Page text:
Jim Jarmusch directed a zombie comedy that got a wide theatrical release. I cannot believe I just wrote that sentence. And with that being said, it is kind of a miracle this film actually exists. Jarmusch has always been an eccentric filmmaker who has crafted some great films. Of which only Broken Flowers achieved moderate commercial success. Armed with Bill Murray, Adam Driver, and a marketing budget could The Dead Don’t Die be this man’s most mainstream film to date? Simple answer, no. So let’s get to the long answer.
“I’m thinking zombies.”
The zombie genre always has been a genre where filmmakers have explored social and political issues. George Romero’s Night of the Living Dead was a critique of the Vietnam War and contemporary race relations in the United States. His follow-up Dawn of the Dead looked at the rampant rise in consumerism culture. I could go on, but the point is this: You can tell a compelling story while flesh eating ghouls are getting dismembered in creative ways. The Dead Don’t Die takes a page out of this playbook, throws in shades of Shaun of the Dead, while adding that special bit of Jarmusch flare.
After a polar fracking incident tilts the world slightly off its rotational axis the town of Centerville finds itself as ground zero for a zombie apocalypse. Pretty standard stuff. But it takes a pointed look at the environment and typical opinions people hold on the current situation. As the story unfolds we watch as various townspeople react in very different ways. From there we are treated to multi-genre comedy including dry humor, slapstick. And even 4th wall breaking. These two aspects are definitely going to turn off the majority of people who bought a ticket based off the trailer. This is a comedy, but it’ll take a specific audience member for the majority of these jokes to land.
“This is definitely going to end badly.”
With the cast this movie is stacked to the brim with talent. Off the bat frequent Jarmusch collaborator Bill Murray is here having a blast playing a rather indifferent, but accepting town sheriff. Adam Driver brings some fun passivity and self-awareness to the film and has great comedic chemistry with Murray. These two spend the majority of their time together for a large portion of the film and it is a blessing. The duo work well riffing off each other. Now let’s talk about Tilda Swinton.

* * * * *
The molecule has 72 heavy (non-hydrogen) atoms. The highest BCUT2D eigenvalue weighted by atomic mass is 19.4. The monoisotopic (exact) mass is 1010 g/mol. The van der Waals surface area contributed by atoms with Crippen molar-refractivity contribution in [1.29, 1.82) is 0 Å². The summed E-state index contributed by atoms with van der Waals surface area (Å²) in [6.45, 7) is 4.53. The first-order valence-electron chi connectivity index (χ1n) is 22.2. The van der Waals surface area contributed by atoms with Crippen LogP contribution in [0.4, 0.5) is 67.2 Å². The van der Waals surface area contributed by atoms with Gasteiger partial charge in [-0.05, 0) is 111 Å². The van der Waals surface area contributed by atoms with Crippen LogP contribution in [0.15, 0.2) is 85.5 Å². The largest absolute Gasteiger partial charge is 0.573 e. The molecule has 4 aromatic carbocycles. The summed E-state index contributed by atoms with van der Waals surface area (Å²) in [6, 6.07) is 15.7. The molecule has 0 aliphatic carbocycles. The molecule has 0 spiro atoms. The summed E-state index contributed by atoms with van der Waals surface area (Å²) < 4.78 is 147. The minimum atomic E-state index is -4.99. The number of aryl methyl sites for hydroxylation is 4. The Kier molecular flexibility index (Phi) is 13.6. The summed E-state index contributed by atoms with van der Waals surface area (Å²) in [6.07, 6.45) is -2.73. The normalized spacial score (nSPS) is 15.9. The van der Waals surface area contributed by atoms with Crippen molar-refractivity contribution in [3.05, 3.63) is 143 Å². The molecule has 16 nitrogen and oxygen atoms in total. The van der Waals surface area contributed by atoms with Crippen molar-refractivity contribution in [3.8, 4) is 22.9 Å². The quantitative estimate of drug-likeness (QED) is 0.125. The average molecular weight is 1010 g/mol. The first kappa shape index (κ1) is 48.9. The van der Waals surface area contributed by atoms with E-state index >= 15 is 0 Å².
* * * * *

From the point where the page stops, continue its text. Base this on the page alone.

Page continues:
At this point it’s become a well known joke to assume she is not of this Earth. Whether she’s sleeping in a glass box at the Museum of Modern Art or rocking a shaved head in Marvel comic book film she is a unique performer. Here she is playing a Buddhist, samurai sword wielding, mortician, who rocks her native Scottish accent. If you think this all sounds bonkers believe me it is, but it’s just the tip of the iceberg. And what makes it even funnier is how in on the joke the character and film are with this portrayal. From there the entire supporting cast is full of solid veterans (Danny Glover, Steve Buscemi, Tom Waits, Rosie Perez, and Chloe Sevigny). Fresh up and comers (Caleb Landry Jones and Selena Gomez) fill out the rest of the film nicely even if they are occasionally underutilized.
“She’s strange. She’s Scottish.”
The Dead Don’t Die is a weird beautiful beast of a film. We live an era where people decry the fact that the theatrical experience is being dominated by comic book films, sequels, mediocre horror films, and CGI cartoons. It’s refreshing to see something like this slip in during the busiest time of the film season. There are going to be people who will hate this film. Two of whom were in the theatre with me and left grumbling how they wasted their money. At times it does feel like Jarmusch’s reach seems to exceed his grasp, but I have to give him points going as far as he did. I assume in the coming years this will become a beloved cult film finding its fans over time.
Overall Score 3.5/5